Please use this identifier to cite or link to this item: http://bura.brunel.ac.uk/handle/2438/17562
Title: A study of pre-ignition and knock in an optical spark ignition engine
Other Titles: Knock investigation in SI engines
Authors: Vafamehr, Hassan
Advisors: Zhao, H
Cairns, A
Keywords: Injection;Fuel;Ethanol;Optical;Bio/Fuel
Issue Date: 2018
Publisher: Brunel University London
Abstract: The currently reported work involved fundamental study of auto-ignition under unusually high knock intensities in an optical spark ignition engine. The single cylinder research engine adopted included full bore overhead optical access capable of withstanding continuous peak in-cylinder pressure and knock intensity of up to 150 bar and 60 bar respectively. Heavy knock was deliberately induced under relatively low loads (5 bar IMEP) using inlet air heating up to 66 °C and a primary reference fuel blend of reduced octane rating (75 RON). High speed chemiluminescence natural light imaging was used together with simultaneous heat release analysis to evaluate the combustion events. The key out comes of this study could be listed as follow: • Proof and improved understanding of multi centred auto-ignition events under high KIs • Improved understanding of the potential pitfalls of over-fuelling for heavy knock suppression • Optical validation of ‘natural’ oil droplet release and on-off behaviour of knocking cycles Multiple centred auto-ignition events were regularly observed to lead in to violent knocking events, with knock intensities above 140 bar observed. The ability to directly image the events associated with such high magnitude of knock is believed to be a world first in a full bore optical engine. The multiple centred events were in good agreement with the developing detonation theory to be the key mechanism leading to heavy knock in modern downsized SI engines. The accompanying thermodynamic analysis indicated lack of relation between knock intensity and the remaining unburned mass fraction burned at the onset of the auto-ignition. Spatial analysis of the full series of images captured demonstrated random location of the first captured auto-ignition sites during developing auto-ignition events. Under such circumstances new flame kernels formed at these sites, with initial steady growth sometimes observed to suppress the growth of the earlier spark initiated main flame front prior to violent end gas auto-ignition. It was found that pre-ignition most commonly initiated in the area surrounding the exhaust valve head and resulted in a deflagration that caused the overall combustion phasing to be over advanced. In the cycles after heavy knock, droplets of what appeared to be lubricant were sometimes observed moving within the main charge and causing pre-ignition. These released lubricant droplets were found to survive within the combustion chamber for multiple cycles and were associated with a corresponding “on-off” knocking combustion pattern that has been so widely associated with super-knock in real downsized spark ignition engines. This research also concerned with improving understanding of the competing effects of latent heat of vaporization and auto-ignition delay times of different ethanol blended fuels during heaving knocking combustion. Under normal operation the engine was operated under port fuel injection with a stoichiometric air-fuel mixture. Additional excess fuel of varied blend was then introduced directly into the end-gas in short transient bursts. As the mass of excess fuel was progressively increased a trade-off was apparent, with knock intensity first increasing by up to 60% before lower unburned gas temperatures suppressed knock under extremely rich conditions (γ=0.66). This trade-off is not usually observed during conventional low intensity knock suppression via over-fuelling and has been associated with the reducing auto-ignition delay times outweighing the influence of charge cooling and ratio of specific heats. Ethanol had the highest latent heat of vaporization amongst the other fuels directly injected and was more effective to reduce knock intensity albeit still aggravating knock under slightly rich conditions. Overall, the results demonstrate the risks in employing excess fuel to suppress knock deep within a heavy knocking combustion regime (potentially including a Super-Knock regime).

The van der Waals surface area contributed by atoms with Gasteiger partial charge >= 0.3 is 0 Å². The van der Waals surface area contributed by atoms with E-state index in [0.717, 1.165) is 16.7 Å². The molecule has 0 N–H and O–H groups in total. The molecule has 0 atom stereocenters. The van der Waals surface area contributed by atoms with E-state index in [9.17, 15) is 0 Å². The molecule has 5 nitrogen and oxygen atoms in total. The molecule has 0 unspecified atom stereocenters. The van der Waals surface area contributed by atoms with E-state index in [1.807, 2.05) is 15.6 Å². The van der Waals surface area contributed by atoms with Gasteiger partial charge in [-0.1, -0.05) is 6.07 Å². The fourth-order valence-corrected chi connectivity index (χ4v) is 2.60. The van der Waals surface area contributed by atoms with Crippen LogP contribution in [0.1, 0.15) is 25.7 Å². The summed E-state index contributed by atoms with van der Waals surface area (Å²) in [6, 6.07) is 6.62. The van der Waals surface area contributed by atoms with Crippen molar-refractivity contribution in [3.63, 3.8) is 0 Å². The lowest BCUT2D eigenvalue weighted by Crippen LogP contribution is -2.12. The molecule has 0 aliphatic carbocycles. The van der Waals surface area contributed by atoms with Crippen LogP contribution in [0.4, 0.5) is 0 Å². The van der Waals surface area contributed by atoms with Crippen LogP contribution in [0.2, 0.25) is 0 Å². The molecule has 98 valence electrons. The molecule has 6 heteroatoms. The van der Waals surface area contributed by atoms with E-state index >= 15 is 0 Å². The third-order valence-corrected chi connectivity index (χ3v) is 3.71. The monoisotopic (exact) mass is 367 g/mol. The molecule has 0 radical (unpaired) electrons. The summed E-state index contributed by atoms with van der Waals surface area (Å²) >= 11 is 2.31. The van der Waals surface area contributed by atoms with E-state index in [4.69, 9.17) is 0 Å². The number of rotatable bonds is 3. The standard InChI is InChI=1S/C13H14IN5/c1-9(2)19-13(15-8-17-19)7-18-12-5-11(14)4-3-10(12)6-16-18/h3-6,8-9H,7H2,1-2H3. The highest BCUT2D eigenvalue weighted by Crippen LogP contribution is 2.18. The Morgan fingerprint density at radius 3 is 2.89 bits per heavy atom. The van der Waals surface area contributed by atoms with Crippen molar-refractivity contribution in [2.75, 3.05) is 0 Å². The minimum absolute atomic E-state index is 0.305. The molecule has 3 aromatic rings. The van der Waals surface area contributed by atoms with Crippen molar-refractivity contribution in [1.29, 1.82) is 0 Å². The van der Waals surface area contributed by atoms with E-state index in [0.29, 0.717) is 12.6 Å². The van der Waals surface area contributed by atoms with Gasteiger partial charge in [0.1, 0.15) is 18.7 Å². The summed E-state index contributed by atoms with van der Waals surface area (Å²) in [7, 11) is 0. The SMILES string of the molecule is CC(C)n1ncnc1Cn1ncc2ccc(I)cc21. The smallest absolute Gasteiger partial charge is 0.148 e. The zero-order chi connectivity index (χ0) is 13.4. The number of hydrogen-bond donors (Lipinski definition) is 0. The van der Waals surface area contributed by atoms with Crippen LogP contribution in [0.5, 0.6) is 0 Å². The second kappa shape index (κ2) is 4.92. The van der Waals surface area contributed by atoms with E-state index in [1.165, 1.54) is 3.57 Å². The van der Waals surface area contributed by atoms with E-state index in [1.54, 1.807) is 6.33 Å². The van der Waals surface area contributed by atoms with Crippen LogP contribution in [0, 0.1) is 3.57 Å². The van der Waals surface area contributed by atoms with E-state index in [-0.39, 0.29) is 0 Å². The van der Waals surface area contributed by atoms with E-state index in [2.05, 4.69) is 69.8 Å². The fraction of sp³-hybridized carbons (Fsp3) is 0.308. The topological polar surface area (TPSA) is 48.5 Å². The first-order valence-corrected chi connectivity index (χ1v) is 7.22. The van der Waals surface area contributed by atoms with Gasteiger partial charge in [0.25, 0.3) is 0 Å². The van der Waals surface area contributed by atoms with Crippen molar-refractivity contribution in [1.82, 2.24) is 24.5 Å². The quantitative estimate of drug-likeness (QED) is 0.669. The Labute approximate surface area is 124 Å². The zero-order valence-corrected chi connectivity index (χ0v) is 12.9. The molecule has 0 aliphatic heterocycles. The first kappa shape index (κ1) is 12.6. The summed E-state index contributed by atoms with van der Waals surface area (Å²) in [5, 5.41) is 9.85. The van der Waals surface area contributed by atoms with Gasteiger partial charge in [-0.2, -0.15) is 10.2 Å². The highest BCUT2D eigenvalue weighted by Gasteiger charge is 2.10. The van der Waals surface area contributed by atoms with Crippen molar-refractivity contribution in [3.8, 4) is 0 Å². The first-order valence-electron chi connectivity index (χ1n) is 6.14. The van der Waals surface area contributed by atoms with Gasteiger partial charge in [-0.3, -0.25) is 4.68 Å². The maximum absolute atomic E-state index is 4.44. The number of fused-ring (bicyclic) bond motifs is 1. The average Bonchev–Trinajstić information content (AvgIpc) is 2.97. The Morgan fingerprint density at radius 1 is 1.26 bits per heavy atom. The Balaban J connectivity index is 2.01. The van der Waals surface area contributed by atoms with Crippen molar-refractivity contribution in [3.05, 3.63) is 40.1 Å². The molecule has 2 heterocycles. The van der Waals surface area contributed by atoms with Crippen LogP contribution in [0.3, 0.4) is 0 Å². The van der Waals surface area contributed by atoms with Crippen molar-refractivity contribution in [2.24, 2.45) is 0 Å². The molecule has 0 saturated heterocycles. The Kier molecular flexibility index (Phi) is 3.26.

URI: http://bura.brunel.ac.uk/handle/2438/17562
Appears in Collections:Mechanical and Aerospace Engineering
Dept of Mechanical Aerospace and Civil Engineering Theses

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